The pilots were also supposed to determine the humaneness of controlled shooting as a method of culling badgers, but only 155 badgers have been subject to post mortem examination during the pilot culls—almost 100 fewer than the low number that DEFRA originally said would be examined. There are no guarantees that all the badgers will have died as a result of shooting. Like me, hon. Members will have heard reports of contractors picking up badger carcasses from roadsides, for example, to meet their quotas.

I have asked the Minister how many of the badgers submitted for post mortem examination were killed as a result of free shooting. He assures me that any cause of death other than shooting would have been identified, but he has so far been unable—perhaps unwilling—to give me the numbers. The issue is important because it impacts on whether we have sufficient evidence to judge the humaneness of controlled shooting. I hope the Minister will provide the information today.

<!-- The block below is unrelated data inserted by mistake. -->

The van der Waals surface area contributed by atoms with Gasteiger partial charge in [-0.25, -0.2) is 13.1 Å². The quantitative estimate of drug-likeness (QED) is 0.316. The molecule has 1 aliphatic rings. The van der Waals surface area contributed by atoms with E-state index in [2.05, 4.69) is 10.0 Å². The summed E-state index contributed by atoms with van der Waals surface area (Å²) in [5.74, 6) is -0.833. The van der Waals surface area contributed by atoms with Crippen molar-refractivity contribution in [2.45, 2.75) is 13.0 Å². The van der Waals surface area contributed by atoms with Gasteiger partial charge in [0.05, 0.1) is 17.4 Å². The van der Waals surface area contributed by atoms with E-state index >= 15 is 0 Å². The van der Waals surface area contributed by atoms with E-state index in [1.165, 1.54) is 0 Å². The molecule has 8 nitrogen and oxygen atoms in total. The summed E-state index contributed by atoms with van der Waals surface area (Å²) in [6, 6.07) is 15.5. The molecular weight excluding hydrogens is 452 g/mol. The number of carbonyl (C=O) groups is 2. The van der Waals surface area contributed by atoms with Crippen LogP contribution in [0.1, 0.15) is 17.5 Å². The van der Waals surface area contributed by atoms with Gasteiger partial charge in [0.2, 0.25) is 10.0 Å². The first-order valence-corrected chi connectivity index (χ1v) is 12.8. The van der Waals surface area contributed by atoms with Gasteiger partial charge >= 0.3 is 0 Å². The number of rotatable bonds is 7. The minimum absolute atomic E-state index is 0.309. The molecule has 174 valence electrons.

I am anxious that any assessment of humaneness should take account of badgers shot and wounded but not immediately killed. DEFRA has not released details of the exact criteria that the independent expert panel will use to determine humaneness. Having observed the shambles in the pilots to date, I have no confidence that the remainder of the process will be scientifically robust.

The pilots have proved conclusively that shooting is ineffective in removing the number of badgers required if there is to be any chance of reducing the incidence of bovine TB. We know that contractors resorted to cage trapping, which has been more effective than shooting and which any badger expert could have told DEFRA about before the start, but it is more expensive and ineffective overall compared with the alternatives to culling.

I want to make two key points. First, vaccination is a far better way forward.

Does the hon. Lady agree that newer approaches to vaccination are emerging and could reduce the cost significantly? Is she aware of the work of the Sussex badger vaccination project, which has a team of volunteers who want to vaccinate? Such organisations should be given a chance to demonstrate their work.